From poison ivy, to public transit, to parks bond money, Bloomington 2022 budget hearings prompt question: Whose job is it?

Wednesday’s city council hearings on the administration’s proposed 2022 budget featured presentations from four different city of Bloomington departments—housing and neighborhood development (HAND)economic and sustainable development (ESD), community and family resources (CFRD), and parks and recreation.

Also a part of the mix on Wednesday was a presentation from the Bloomington Housing Authority, and the city clerk’s office.

One of the common themes that cut across comments about the presentations—from councilmembers and the public—could be reduced to the question: Whose job is it?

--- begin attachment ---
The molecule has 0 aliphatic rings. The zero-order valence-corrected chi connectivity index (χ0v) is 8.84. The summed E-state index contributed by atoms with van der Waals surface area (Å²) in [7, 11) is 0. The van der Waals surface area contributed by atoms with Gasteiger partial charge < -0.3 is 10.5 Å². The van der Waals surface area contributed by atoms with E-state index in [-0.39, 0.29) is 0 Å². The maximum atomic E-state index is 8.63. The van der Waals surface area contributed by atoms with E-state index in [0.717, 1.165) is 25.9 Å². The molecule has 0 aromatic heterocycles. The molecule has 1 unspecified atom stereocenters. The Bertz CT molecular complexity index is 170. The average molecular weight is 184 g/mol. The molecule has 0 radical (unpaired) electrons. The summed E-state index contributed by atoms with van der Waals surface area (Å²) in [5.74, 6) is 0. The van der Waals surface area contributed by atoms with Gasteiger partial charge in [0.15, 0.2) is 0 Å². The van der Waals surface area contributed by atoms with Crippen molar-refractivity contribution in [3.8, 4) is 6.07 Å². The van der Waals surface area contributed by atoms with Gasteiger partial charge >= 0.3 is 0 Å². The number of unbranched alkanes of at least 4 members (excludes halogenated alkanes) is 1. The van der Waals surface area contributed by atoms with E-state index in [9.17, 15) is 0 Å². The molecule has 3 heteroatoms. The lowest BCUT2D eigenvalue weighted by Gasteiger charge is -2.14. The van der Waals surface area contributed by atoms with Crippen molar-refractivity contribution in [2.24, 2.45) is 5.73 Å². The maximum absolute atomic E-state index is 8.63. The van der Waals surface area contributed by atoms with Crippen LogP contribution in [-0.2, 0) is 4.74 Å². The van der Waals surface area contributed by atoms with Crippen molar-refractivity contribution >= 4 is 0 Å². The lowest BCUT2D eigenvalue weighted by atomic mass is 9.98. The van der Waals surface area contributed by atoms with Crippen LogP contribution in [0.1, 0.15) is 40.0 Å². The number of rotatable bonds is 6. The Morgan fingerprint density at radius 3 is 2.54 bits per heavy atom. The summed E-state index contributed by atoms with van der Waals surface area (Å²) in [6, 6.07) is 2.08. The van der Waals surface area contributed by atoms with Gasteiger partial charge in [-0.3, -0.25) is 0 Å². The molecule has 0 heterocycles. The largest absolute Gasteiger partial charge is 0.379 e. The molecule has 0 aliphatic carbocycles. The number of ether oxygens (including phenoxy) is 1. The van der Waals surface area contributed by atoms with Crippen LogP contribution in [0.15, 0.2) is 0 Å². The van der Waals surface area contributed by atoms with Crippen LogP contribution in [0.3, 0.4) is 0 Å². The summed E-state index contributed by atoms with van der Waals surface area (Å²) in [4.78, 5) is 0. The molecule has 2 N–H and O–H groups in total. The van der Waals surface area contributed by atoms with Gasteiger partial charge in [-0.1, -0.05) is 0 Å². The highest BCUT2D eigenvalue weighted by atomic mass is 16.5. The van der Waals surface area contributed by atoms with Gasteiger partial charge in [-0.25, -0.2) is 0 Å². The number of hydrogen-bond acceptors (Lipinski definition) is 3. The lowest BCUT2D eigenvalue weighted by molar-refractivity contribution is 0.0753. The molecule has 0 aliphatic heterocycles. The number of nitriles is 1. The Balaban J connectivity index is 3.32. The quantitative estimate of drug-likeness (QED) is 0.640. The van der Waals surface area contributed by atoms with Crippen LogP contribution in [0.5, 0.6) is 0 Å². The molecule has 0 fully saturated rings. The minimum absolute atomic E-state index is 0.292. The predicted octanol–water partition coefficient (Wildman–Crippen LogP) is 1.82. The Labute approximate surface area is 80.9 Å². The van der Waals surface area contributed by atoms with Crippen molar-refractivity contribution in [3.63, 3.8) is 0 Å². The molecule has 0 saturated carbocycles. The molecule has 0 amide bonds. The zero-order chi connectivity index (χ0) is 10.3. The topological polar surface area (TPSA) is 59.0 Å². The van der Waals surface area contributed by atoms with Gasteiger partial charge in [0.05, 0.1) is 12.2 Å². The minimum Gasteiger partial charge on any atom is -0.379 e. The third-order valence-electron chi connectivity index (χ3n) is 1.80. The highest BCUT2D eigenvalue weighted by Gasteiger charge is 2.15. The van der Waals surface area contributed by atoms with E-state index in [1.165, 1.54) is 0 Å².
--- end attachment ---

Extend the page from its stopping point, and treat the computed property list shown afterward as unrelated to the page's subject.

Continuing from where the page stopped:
Whose job is it to clear poison ivy from places where it has overgrown a sidewalk? Whose job is it to staff the front desk in the combined council-clerk office?

Whose job is it to decide whether a parks bonds can be used for a traffic calming project instead of a non-motorized trail? Whose job is it within the administration to advocate for public transit?

The issue of advocacy for public transit led to a chippy exchange between deputy mayor Don Griffin and councilmember Steve Volan—who’s in his 18th year of service on the city council.

Griffin asked Volan a pointed question: “How long have you been in government?” Continue reading “From poison ivy, to public transit, to parks bond money, Bloomington 2022 budget hearings prompt question: Whose job is it?”